Most parents do everything in their power to protect their children. So why is children's critical illness cover so rarely discussed? It's the afterthought. And that's largely because of proposition design.
Considering its unique coverage, shouldn't advisers feel compelled to justify why they haven't recommended Serious Illness Cover, rather than why they have?
If we start from the customer perspective, it's hard for an adviser to justify not considering Serious Illness Cover as part of a critical illness recommendation to clients. Both have been designed to meet the same customer need: to protect against the financial and emotional impact of a major illness. Yes, they work slightly differently but the key difference is how and when they pay out.
"So rather than considering Serious Illness Cover to be different to Critical Illness Cover we need to see them as being part of a spectrum of solutions for advisers looking to satisfy this customer need."
The main reason for taking out any type of insurance is that it is there for you when you need it. Obviously, affordability also needs to be a consideration. From a protection advisers' perspective, the aim is therefore to strike a balance between the breadth of cover and a price which meets the client's budget.
As part of this, the likelihood of the plan paying out when the adviser and their client expects it to is key. Recommending a product with a higher propensity to pay out better not only protects the customer and minimises the potential for a poor outcome for the client. It also reduces the likelihood of an adviser needing to have the worst possible conversation with a client – to tell them they aren't covered when the thought they were.
More chance of a claim
The key advantage of Serious Illness Cover over critical illness cover is that there is a far higher likelihood of the planholder suffering a claimable condition1. It should therefore be considered when looking to protect a customer against the risk of serious or critical illness in our view. After all it reduces the risk of that worst possible conversation and an ensuing complaint.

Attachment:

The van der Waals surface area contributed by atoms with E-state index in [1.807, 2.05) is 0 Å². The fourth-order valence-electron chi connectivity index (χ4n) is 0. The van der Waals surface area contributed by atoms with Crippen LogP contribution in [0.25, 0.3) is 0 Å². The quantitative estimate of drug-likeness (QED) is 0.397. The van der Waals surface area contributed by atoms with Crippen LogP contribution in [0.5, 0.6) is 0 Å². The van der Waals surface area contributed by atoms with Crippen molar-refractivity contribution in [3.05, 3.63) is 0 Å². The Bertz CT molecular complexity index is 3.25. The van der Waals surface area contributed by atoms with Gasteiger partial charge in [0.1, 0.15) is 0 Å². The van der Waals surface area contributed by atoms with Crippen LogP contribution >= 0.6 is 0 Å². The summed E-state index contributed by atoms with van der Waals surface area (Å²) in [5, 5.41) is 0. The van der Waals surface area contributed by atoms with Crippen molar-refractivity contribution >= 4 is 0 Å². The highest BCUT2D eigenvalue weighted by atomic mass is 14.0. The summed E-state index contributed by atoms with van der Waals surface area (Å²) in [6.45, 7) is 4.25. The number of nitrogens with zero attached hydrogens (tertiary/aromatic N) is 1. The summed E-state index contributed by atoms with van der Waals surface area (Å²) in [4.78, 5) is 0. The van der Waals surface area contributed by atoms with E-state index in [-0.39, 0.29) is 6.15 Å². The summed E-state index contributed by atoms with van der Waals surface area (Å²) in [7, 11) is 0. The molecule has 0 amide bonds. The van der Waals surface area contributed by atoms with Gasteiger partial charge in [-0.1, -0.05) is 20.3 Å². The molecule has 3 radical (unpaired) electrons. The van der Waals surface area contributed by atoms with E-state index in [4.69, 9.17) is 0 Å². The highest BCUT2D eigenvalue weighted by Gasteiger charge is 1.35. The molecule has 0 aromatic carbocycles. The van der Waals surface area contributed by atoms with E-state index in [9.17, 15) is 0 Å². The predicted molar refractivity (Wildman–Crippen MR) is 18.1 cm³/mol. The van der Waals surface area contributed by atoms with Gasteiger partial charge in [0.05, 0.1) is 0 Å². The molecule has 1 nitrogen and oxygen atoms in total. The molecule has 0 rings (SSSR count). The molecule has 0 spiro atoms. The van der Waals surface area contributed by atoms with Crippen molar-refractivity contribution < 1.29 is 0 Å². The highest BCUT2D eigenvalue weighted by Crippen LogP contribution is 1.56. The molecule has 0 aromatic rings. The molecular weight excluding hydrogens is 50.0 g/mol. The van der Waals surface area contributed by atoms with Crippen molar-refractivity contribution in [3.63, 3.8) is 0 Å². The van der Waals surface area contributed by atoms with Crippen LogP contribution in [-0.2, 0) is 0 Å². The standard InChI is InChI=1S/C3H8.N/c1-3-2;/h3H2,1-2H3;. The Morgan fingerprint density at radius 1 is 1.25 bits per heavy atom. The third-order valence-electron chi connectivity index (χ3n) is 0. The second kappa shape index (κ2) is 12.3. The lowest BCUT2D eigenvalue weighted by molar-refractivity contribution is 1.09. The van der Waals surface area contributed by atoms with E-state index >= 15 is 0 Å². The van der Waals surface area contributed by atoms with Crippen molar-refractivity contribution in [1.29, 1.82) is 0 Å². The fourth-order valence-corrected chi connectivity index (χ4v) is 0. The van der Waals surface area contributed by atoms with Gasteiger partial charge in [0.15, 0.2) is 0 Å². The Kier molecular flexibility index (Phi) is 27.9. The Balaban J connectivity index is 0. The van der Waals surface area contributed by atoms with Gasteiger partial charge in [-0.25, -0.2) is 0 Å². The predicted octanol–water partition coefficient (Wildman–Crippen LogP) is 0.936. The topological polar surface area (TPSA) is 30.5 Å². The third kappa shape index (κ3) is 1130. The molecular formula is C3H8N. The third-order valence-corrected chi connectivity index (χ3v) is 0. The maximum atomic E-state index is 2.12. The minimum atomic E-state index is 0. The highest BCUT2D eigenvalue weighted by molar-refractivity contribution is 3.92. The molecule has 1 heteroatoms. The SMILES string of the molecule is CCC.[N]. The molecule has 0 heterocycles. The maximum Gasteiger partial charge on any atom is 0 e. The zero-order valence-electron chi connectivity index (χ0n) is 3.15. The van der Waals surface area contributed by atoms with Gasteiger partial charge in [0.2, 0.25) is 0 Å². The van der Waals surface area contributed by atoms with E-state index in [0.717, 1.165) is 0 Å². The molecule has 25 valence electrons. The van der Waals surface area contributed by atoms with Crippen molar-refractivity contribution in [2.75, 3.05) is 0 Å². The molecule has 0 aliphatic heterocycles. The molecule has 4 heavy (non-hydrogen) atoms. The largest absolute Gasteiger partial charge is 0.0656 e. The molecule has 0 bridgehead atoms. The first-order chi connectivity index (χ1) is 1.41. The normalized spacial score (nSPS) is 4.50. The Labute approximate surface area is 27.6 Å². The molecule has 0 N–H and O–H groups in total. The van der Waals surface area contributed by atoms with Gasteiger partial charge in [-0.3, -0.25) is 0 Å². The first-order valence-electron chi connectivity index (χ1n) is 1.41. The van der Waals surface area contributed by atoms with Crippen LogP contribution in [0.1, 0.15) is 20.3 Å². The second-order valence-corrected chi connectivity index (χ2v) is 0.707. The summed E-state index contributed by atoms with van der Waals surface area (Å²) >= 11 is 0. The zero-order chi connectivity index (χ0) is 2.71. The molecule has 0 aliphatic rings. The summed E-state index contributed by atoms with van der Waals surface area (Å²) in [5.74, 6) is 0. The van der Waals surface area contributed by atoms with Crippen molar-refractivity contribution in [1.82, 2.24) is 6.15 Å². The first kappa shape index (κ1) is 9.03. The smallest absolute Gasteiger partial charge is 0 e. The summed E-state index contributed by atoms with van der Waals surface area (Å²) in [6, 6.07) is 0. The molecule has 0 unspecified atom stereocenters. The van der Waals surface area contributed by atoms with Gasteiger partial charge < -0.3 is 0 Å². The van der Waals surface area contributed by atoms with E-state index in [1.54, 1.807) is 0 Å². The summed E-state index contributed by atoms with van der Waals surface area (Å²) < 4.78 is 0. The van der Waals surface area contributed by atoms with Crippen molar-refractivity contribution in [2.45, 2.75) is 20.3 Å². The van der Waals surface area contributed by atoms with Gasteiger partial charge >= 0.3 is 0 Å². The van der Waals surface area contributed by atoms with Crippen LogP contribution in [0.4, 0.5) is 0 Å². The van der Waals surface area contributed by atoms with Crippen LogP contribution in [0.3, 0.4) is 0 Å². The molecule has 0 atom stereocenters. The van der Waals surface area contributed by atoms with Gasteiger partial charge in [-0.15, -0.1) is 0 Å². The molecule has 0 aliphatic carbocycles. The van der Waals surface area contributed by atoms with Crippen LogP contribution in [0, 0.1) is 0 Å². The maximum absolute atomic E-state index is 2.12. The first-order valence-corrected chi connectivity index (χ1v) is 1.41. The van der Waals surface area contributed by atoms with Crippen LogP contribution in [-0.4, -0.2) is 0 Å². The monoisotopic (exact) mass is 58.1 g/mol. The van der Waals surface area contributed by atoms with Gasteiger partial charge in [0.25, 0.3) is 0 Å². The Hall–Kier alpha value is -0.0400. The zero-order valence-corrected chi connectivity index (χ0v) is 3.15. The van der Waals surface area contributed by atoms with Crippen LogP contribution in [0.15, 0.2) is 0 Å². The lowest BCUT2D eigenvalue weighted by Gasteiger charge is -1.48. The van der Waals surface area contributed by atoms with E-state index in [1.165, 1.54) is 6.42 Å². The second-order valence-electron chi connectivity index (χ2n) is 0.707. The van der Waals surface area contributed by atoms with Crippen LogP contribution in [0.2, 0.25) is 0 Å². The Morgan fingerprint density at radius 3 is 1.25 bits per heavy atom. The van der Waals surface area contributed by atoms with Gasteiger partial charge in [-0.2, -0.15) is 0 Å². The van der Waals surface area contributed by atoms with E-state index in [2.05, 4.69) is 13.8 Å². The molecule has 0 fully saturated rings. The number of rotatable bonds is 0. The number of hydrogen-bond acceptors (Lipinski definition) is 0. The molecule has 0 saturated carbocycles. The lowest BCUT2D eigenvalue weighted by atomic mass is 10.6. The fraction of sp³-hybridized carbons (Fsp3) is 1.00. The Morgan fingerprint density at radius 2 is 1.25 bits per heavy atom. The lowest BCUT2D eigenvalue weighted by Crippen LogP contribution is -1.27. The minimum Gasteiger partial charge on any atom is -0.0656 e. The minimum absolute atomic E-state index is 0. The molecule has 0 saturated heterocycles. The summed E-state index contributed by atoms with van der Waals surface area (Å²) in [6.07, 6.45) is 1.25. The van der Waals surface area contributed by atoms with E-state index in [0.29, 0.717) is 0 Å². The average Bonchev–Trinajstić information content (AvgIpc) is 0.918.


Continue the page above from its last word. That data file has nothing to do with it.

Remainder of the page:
This greater likelihood is because it covers significantly more conditions than any other provider2. In fact, our Serious Illness Cover includes 38 unique conditions and Serious Illness Cover Plus includes 613. But let's not get hung up on these numbers. To show how important that might be, in 2019 over 1 in 12 of our claims were for conditions that are unique to Vitality4. Three of the most common unique conditions claimed for were:
- Pulmonary Embolisms: a blocked blood vessel in the lung – around 28,000 people were hospitalised in 20115.
- Inflammatory Bowel Disease (without the need for surgery): the name for conditions such as Ulcerative Colitis and Crohns Disease – affects around 300,000 people in the UK6.
- Surgery for Cardiac Arrythmia: abnormal heart rhythm – affects around two million people per year in the UK7.
To put these into context Motor Neurone Disease, a dreadful condition is thought to affect around 5,000 people in the UK8.
As the above shows these are common conditions that have a real financial and emotional impact on people, and it wouldn't be unreasonable for a typical client diagnosed with one of these to consider them serious or critical illnesses. If that's the case they would be calling you, their adviser, expecting a payout but they would only get one if you had recommended Vitality Serious Illness Cover.
So next time you are speaking to a client about serious or critical illness think Vitality Serious Illness Cover – it better protects your customer and better protects your advice.
- Defaqto verified Competitor Comparisons, Apr 2021.
- Defaqto verified Competitor Comparisons, Apr 2021
- Vitality Illness Comparison Tool, independently verified by Defaqto, April 2021
- Vitality Claims and Benefits Report, Jun 2020